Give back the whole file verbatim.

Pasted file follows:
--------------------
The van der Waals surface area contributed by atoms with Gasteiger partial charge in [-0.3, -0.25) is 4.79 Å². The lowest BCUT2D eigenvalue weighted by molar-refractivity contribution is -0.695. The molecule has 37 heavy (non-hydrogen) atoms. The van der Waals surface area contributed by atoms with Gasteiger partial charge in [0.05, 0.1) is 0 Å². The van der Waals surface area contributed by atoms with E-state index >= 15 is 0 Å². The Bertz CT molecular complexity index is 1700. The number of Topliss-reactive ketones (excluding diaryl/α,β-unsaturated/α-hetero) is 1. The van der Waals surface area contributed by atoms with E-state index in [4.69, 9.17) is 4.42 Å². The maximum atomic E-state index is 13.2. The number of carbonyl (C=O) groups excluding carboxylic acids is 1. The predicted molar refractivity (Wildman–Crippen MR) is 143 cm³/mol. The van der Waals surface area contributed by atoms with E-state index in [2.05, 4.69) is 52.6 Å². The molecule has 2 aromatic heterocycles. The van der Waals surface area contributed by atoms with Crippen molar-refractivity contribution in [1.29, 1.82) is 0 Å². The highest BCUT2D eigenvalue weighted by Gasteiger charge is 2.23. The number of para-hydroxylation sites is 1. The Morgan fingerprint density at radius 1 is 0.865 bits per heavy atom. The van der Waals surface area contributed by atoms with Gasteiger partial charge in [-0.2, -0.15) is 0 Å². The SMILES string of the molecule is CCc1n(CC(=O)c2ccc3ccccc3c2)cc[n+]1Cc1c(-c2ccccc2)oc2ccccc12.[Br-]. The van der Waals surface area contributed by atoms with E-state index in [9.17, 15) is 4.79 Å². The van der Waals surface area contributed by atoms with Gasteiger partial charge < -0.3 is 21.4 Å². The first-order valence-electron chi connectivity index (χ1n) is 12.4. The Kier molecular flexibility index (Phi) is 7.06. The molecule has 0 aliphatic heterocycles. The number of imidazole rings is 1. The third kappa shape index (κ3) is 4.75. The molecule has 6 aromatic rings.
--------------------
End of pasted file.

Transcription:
The van der Waals surface area contributed by atoms with Gasteiger partial charge in [-0.3, -0.25) is 4.79 Å². The lowest BCUT2D eigenvalue weighted by molar-refractivity contribution is -0.695. The molecule has 37 heavy (non-hydrogen) atoms. The van der Waals surface area contributed by atoms with Gasteiger partial charge in [0.05, 0.1) is 0 Å². The van der Waals surface area contributed by atoms with E-state index >= 15 is 0 Å². The Bertz CT molecular complexity index is 1700. The number of Topliss-reactive ketones (excluding diaryl/α,β-unsaturated/α-hetero) is 1. The van der Waals surface area contributed by atoms with E-state index in [4.69, 9.17) is 4.42 Å². The maximum atomic E-state index is 13.2. The number of carbonyl (C=O) groups excluding carboxylic acids is 1. The predicted molar refractivity (Wildman–Crippen MR) is 143 cm³/mol. The van der Waals surface area contributed by atoms with E-state index in [2.05, 4.69) is 52.6 Å². The molecule has 2 aromatic heterocycles. The van der Waals surface area contributed by atoms with Crippen molar-refractivity contribution in [1.29, 1.82) is 0 Å². The highest BCUT2D eigenvalue weighted by Gasteiger charge is 2.23. The number of para-hydroxylation sites is 1. The Morgan fingerprint density at radius 1 is 0.865 bits per heavy atom. The van der Waals surface area contributed by atoms with Gasteiger partial charge in [-0.2, -0.15) is 0 Å². The SMILES string of the molecule is CCc1n(CC(=O)c2ccc3ccccc3c2)cc[n+]1Cc1c(-c2ccccc2)oc2ccccc12.[Br-]. The van der Waals surface area contributed by atoms with E-state index in [9.17, 15) is 4.79 Å². The van der Waals surface area contributed by atoms with Gasteiger partial charge < -0.3 is 21.4 Å². The first-order valence-electron chi connectivity index (χ1n) is 12.4. The Kier molecular flexibility index (Phi) is 7.06. The molecule has 0 aliphatic heterocycles. The number of imidazole rings is 1. The third kappa shape index (κ3) is 4.75. The molecule has 6 aromatic rings.